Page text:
Late-night edition of the newsletter this week, folks. But a quick reminder: I’m Robin Rendle, a web designer and writer, and you likely subscribed to this newsletter via my website.
Apologies in advance, etc. etc.
It’s 9:47pm, live from San Francisco, and I’m sat in my living room with a rotund dog called Baby. He’s blissfully asleep after a long walk along the shore across from the SFO airport where we walked up and down the marshy bank, watching the planes fly in, and now he’s thoroughly exhausted. (I am typing quietly, trying not to wake him).
This week I’ve been thinking about this post from Jeremy Keith called Today, the distant future. On my walk yesterday around the park I just couldn’t get it out of my head, despite the explosion of pinks and reds and soft oranges taking center stage in front of a pale blue sky.
Jeremy’s blog post got me thinking about the future of the web. The web of 2042.
How will it work? Who will be the star players? How will it function? How will we log on? Who will we find? Who will we forget?
In his post, Jeremy looks at some predictions of the web back around when HTML5 was a fledgling thing (2008) and how lots of folks then believed that the web—and all the technologies underpinning it—would soon be replaced by something else. Something bigger, something more important.
The web, to them at least, was a stop-gap. A temporary thing.
After digging into some bad predictions, Jeremy quotes Jonny Axelson who argued back in 2009 that...
The world in 2022 will be pretty much like the world in 2009.
The world in 2009 is pretty much like 1996 which was pretty much like the world in 1983 which was pretty much like the world in 1970. Some changes are fairly sudden, others are slow, some are dramatic, others subtle, but as a whole “pretty much the same” covers it.
The Web in 2022 will not be dramatically different from the Web in 2009. It will be less hot and it will be less cool. The Web is a project, and as it succeeds it will fade out of our attention and into the background. We don’t care about things when they work.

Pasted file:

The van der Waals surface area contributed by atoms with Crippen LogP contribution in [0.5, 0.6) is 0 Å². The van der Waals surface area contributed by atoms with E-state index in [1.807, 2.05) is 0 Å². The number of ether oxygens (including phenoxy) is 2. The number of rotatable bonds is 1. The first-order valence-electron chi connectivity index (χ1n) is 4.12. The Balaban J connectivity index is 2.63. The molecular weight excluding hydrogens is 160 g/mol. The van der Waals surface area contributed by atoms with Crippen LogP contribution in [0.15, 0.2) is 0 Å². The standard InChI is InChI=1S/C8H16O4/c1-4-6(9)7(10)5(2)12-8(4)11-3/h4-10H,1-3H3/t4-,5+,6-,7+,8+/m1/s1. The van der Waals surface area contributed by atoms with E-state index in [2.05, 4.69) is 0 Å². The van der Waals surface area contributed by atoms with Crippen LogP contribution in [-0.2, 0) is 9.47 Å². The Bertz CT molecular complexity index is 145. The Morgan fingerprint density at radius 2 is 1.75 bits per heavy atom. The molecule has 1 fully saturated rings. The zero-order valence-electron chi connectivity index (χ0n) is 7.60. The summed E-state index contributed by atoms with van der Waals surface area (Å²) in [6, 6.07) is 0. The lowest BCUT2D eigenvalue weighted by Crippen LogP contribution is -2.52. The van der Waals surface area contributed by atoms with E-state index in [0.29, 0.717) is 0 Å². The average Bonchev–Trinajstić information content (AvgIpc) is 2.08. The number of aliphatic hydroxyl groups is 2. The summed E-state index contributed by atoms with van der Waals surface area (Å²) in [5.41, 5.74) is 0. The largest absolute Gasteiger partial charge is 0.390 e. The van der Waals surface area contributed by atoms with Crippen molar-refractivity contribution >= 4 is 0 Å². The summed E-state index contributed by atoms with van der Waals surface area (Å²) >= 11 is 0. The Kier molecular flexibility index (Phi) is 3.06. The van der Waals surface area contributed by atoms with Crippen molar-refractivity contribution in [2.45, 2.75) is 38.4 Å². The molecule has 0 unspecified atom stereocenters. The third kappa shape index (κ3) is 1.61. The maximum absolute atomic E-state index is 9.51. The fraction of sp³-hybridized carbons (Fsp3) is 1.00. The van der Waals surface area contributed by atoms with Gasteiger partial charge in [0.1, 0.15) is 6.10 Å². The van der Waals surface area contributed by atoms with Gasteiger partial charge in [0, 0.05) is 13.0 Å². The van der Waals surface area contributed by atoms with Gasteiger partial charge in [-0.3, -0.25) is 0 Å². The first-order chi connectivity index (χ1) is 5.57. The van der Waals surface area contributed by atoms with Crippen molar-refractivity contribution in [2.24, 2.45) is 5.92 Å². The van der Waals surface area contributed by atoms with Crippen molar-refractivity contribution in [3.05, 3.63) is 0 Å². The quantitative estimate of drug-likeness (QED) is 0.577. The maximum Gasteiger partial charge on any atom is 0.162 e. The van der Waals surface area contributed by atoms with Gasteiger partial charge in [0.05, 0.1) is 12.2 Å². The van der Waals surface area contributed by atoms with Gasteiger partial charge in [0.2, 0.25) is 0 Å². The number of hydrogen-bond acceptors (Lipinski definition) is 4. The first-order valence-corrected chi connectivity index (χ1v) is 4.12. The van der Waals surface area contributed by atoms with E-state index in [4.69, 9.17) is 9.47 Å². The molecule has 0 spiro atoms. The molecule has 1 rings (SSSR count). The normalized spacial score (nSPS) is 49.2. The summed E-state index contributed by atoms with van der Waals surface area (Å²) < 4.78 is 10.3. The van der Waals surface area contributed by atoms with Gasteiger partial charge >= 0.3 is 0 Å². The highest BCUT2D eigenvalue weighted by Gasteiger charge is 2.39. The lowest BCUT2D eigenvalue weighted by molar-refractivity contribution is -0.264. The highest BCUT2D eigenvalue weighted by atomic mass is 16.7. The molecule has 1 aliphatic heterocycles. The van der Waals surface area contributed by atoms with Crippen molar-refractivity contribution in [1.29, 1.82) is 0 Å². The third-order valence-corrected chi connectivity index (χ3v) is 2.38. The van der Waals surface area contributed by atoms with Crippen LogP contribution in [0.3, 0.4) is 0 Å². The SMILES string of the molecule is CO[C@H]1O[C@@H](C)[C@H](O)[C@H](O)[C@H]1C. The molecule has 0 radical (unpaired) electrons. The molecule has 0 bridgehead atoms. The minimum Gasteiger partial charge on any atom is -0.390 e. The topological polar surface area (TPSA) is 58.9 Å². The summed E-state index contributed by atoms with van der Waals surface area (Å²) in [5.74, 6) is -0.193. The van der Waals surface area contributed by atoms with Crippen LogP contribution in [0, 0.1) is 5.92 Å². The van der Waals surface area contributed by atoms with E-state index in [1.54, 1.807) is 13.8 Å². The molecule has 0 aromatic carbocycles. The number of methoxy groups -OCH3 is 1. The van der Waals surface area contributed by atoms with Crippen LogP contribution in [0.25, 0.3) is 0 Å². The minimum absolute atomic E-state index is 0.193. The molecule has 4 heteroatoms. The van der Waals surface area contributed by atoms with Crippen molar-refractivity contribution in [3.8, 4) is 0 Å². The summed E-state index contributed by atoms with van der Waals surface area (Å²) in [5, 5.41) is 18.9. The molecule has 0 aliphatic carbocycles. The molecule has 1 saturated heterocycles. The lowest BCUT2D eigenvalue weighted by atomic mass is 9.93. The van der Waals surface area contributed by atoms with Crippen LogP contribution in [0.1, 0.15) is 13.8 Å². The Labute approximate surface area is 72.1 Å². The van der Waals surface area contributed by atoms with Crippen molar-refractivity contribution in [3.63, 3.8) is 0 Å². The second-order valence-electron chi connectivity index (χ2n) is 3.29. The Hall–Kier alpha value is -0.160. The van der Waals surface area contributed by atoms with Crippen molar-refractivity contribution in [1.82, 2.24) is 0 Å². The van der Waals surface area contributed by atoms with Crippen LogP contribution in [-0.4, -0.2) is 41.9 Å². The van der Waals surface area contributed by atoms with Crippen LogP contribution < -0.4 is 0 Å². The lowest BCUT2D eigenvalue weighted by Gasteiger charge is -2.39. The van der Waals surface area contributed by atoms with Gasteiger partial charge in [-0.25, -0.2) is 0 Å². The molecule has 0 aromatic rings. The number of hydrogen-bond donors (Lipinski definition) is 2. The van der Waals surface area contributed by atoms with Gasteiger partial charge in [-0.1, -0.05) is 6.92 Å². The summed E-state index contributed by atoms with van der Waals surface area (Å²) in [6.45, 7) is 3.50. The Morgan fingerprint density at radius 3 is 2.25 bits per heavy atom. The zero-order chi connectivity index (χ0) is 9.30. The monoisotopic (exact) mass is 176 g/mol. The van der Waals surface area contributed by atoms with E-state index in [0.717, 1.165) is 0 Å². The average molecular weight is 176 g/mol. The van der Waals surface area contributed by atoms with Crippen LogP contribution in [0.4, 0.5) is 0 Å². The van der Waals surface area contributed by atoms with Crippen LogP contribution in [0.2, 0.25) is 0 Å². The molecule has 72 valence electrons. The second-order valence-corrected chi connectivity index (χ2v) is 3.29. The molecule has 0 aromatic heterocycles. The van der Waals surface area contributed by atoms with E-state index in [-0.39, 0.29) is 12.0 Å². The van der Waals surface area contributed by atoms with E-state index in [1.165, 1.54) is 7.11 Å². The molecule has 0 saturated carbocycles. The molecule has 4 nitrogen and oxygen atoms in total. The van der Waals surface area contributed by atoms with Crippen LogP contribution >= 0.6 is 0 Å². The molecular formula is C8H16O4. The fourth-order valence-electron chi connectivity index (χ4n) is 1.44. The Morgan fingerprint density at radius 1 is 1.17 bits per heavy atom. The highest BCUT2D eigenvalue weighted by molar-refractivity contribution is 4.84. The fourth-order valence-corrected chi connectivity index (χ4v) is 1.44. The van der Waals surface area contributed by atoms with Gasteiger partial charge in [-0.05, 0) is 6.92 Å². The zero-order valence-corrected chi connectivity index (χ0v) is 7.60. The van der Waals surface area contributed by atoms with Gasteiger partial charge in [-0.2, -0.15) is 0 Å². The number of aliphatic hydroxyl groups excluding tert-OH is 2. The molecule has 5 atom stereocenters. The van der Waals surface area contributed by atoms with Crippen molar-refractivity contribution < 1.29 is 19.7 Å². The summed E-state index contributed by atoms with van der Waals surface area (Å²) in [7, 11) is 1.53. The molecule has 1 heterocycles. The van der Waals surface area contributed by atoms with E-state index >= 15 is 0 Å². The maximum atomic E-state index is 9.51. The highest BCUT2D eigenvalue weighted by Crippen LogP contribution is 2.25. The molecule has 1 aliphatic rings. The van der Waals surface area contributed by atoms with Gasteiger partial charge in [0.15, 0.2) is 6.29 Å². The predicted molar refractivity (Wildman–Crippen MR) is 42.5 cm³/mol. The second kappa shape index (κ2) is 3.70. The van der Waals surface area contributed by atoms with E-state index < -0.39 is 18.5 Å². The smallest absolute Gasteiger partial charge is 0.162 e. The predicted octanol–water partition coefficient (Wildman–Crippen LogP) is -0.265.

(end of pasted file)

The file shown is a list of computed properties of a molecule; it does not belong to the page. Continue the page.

(Okay, I will admit that one thing has changed in all this time: the quality of comments on a latent blog post. This is a damn fine comment, and I miss stumbling upon notes like this at the bottom of other people’s blogs.)
This constant search for new-ness sure is enticing! Heck, maybe we play into that too much over on the CSS-Tricks newsletter where we cover all the upcoming features in browsers. But it becomes a problem when folks start to think that anything old should be replaced. There’s a tendency to think that everything old is bad and out of date. Tear down the browsers and let’s start fresh!
This is what a lot of folks thought back in 2008 and I see similar comments about the web in 2022. They don’t see the world wide web the way I do: as a permanent project, the most important medium/format/platform of not just our generation but future generations, too. It’s a once-in-a-millennium thing. And it’s real easy to forget just how exciting the web is when you’re living your whole life inside it each and every day.
My prediction is that I’ll still be using websites when I’m in my eighties. And, hopefully, I’ll still be making them, too.
Websites always have and always will be websites, man. The technology will change, the people will change, but the promise of the world wide web won’t. The absolute marvel of a website today is the same as it was back in 2008 when I was furiously learning what
float: left meant in my college dorm room. Heck,
float:left has been replaced with flexbox and CSS Grid but I’m still making websites with CSS and HTML. And that’s not a bad thing!
So: my hunch is that the promise of the web today will not be much different 20 years from now. In 2042 we’ll be reading blog posts from poets in South America, or falling in love with musicians from Budapest. That’s more important than the wires and the protocols, but that’s what the web means to me.
Until next week,